A Brit of all right
The Jag is around the money of its Euro rivals but the options list is extensive and expensive. That’s not an issue in the base variants but when you’re buying the best XF the Brits have yet released, you expect some included niceties. As it stands the default gear doesn’t include separate aircon for those in the rear, nor do buyers step up from the eight-inch infotainment screen to the 10.2-inch job without selecting a $2630 bundle that includes a digital driver’s display. Paint costs up to $4120.
This is where the XF starts to redeem itself. The adaptive dampers are among the best in the business in terms of limiting agitation in the occupants or the car. Bitumen speed humps are a blemish on the road, though not even the Jag can fully absorb the hit from those cursed sharpedged metal humps starting to spread. The seats are shaped to hold you in while cornering without crushing your torso on the straight.
Five stars for the XF and all models are fitted with autonomous emergency braking. Beyond that, driving aids are a $4270 option for adaptive cruise control with stop and go, lane-keeping and blindspot alerts and rear cross-traffic warning. Structurally the alloyframed XF is hard to fault, earning a 92 per cent rating from ANCAP for adult protection in the crash tests. Obsessivecompulsive types may want to note two points were deducted on the side impact test after both doors unlatched.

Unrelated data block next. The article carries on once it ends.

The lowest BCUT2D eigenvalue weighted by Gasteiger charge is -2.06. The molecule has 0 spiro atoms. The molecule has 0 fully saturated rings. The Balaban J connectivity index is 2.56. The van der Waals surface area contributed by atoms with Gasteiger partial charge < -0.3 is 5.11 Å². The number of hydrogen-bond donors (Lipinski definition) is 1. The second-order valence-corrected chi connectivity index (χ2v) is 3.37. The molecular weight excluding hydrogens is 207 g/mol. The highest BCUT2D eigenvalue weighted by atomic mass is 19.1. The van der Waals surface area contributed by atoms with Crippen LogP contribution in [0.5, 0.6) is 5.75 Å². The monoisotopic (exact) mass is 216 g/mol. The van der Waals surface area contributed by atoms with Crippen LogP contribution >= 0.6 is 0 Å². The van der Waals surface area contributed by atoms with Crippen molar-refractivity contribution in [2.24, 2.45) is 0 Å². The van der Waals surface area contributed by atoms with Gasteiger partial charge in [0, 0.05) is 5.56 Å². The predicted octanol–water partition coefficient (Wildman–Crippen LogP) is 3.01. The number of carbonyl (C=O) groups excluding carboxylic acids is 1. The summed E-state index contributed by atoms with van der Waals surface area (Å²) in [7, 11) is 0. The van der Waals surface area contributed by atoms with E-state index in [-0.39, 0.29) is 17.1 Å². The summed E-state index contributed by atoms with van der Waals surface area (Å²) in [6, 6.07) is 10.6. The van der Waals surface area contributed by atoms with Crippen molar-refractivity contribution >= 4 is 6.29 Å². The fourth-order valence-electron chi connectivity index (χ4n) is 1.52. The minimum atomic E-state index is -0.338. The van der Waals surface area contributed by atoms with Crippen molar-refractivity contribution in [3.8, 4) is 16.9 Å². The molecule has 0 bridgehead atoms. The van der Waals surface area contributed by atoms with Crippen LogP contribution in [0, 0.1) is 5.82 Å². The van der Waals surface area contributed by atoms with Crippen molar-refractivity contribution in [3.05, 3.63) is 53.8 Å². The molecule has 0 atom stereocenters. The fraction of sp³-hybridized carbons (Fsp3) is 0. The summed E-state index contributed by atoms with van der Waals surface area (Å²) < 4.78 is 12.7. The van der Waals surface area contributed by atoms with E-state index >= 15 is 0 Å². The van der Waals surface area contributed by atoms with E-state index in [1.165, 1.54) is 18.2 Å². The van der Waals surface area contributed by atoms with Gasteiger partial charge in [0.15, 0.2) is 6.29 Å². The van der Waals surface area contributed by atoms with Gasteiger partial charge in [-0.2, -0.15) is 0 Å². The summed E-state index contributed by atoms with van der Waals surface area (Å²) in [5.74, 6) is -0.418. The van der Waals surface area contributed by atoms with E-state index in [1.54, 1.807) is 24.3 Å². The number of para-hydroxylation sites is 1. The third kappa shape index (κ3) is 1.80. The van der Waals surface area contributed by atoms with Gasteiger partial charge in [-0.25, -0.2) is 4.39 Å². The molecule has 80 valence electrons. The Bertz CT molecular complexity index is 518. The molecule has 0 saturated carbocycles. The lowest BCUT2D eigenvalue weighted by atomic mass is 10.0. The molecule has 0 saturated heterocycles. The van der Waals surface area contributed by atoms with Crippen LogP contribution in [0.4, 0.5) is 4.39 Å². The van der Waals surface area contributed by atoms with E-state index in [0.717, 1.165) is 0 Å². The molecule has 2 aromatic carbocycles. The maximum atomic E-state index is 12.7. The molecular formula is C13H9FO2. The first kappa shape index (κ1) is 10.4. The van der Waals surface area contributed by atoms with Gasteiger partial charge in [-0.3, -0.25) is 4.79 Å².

Until Jaguar’s Special Vehicle Operations finishes work, the S is the pinnacle of the XF range. The supercharged V6 is good for a 5.3-second run to 100km/h and encourages weekend jaunts on roads less travelled. Turn in and steering feel are as good as any car this size can manage and — unless you’re putting the boot into the engine mid-corner — grip is prodigious. The eightspeed auto is well calibrated in normal driving mode but is less convincing in the sports setting, though it makes more noise.
The twin-turbo six-cylinder betters the Jag for pace and fuel use and ships with many items that are options on the Britbuilt vehicle including the active driving aids, big screen and digital display.
An E-Class is still the default option for those with luxury cruising in mind and the E400 shares the Beemer’s traits of better performance and a higher level of standard gear.
Both Germans are notionally better value but can’t touch the XF when it comes to turning heads. The XF S is for those who enjoy the road less travelled, literally and in terms of vehicle choice. On that basis, you won’t be disappointed.